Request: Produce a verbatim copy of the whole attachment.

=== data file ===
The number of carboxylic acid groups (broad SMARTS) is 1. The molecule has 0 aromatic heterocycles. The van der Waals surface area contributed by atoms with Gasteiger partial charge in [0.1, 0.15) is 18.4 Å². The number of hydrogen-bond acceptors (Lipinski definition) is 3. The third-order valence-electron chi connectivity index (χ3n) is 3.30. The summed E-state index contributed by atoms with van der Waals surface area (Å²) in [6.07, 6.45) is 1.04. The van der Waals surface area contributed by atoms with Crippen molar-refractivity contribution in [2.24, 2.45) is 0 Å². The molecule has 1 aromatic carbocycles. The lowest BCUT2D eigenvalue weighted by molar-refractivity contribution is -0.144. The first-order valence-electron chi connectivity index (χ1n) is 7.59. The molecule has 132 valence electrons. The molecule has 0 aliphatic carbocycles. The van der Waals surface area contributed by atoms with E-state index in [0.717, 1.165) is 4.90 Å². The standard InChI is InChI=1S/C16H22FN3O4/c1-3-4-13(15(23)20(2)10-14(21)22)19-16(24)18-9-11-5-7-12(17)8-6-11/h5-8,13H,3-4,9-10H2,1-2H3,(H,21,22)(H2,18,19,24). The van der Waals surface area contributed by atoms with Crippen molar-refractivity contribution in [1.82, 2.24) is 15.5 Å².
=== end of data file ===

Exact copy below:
The number of carboxylic acid groups (broad SMARTS) is 1. The molecule has 0 aromatic heterocycles. The van der Waals surface area contributed by atoms with Gasteiger partial charge in [0.1, 0.15) is 18.4 Å². The number of hydrogen-bond acceptors (Lipinski definition) is 3. The third-order valence-electron chi connectivity index (χ3n) is 3.30. The summed E-state index contributed by atoms with van der Waals surface area (Å²) in [6.07, 6.45) is 1.04. The van der Waals surface area contributed by atoms with Crippen molar-refractivity contribution in [2.24, 2.45) is 0 Å². The molecule has 1 aromatic carbocycles. The lowest BCUT2D eigenvalue weighted by molar-refractivity contribution is -0.144. The first-order valence-electron chi connectivity index (χ1n) is 7.59. The molecule has 132 valence electrons. The molecule has 0 aliphatic carbocycles. The van der Waals surface area contributed by atoms with E-state index in [0.717, 1.165) is 4.90 Å². The standard InChI is InChI=1S/C16H22FN3O4/c1-3-4-13(15(23)20(2)10-14(21)22)19-16(24)18-9-11-5-7-12(17)8-6-11/h5-8,13H,3-4,9-10H2,1-2H3,(H,21,22)(H2,18,19,24). The van der Waals surface area contributed by atoms with Crippen molar-refractivity contribution in [1.82, 2.24) is 15.5 Å².